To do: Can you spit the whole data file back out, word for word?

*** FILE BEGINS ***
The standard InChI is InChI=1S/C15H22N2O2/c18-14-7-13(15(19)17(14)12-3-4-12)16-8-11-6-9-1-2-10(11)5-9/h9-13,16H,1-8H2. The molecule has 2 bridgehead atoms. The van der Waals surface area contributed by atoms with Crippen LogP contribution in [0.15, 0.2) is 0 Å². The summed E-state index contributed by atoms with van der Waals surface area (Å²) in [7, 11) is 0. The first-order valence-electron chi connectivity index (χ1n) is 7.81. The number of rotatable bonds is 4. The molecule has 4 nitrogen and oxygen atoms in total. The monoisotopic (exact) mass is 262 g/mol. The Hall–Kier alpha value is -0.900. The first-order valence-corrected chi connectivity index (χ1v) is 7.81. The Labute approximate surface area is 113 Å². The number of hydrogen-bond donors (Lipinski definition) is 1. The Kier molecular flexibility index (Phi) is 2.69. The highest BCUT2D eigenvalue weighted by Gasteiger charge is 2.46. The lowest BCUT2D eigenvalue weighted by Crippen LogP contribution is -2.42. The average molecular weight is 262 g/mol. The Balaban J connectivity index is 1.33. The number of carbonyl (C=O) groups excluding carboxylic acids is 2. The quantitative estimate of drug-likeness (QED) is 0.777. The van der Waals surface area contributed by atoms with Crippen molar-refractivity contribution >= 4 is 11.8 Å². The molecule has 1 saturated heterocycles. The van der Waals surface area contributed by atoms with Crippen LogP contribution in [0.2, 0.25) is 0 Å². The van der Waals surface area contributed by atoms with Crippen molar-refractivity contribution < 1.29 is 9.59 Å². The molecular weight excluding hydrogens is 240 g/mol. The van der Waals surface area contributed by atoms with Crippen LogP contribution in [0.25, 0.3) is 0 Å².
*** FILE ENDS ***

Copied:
The standard InChI is InChI=1S/C15H22N2O2/c18-14-7-13(15(19)17(14)12-3-4-12)16-8-11-6-9-1-2-10(11)5-9/h9-13,16H,1-8H2. The molecule has 2 bridgehead atoms. The van der Waals surface area contributed by atoms with Crippen LogP contribution in [0.15, 0.2) is 0 Å². The summed E-state index contributed by atoms with van der Waals surface area (Å²) in [7, 11) is 0. The first-order valence-electron chi connectivity index (χ1n) is 7.81. The number of rotatable bonds is 4. The molecule has 4 nitrogen and oxygen atoms in total. The monoisotopic (exact) mass is 262 g/mol. The Hall–Kier alpha value is -0.900. The first-order valence-corrected chi connectivity index (χ1v) is 7.81. The Labute approximate surface area is 113 Å². The number of hydrogen-bond donors (Lipinski definition) is 1. The Kier molecular flexibility index (Phi) is 2.69. The highest BCUT2D eigenvalue weighted by Gasteiger charge is 2.46. The lowest BCUT2D eigenvalue weighted by Crippen LogP contribution is -2.42. The average molecular weight is 262 g/mol. The Balaban J connectivity index is 1.33. The number of carbonyl (C=O) groups excluding carboxylic acids is 2. The quantitative estimate of drug-likeness (QED) is 0.777. The van der Waals surface area contributed by atoms with Crippen molar-refractivity contribution >= 4 is 11.8 Å². The molecule has 1 saturated heterocycles. The van der Waals surface area contributed by atoms with Crippen LogP contribution in [0.2, 0.25) is 0 Å². The van der Waals surface area contributed by atoms with Crippen molar-refractivity contribution < 1.29 is 9.59 Å². The molecular weight excluding hydrogens is 240 g/mol. The van der Waals surface area contributed by atoms with Crippen LogP contribution in [0.25, 0.3) is 0 Å².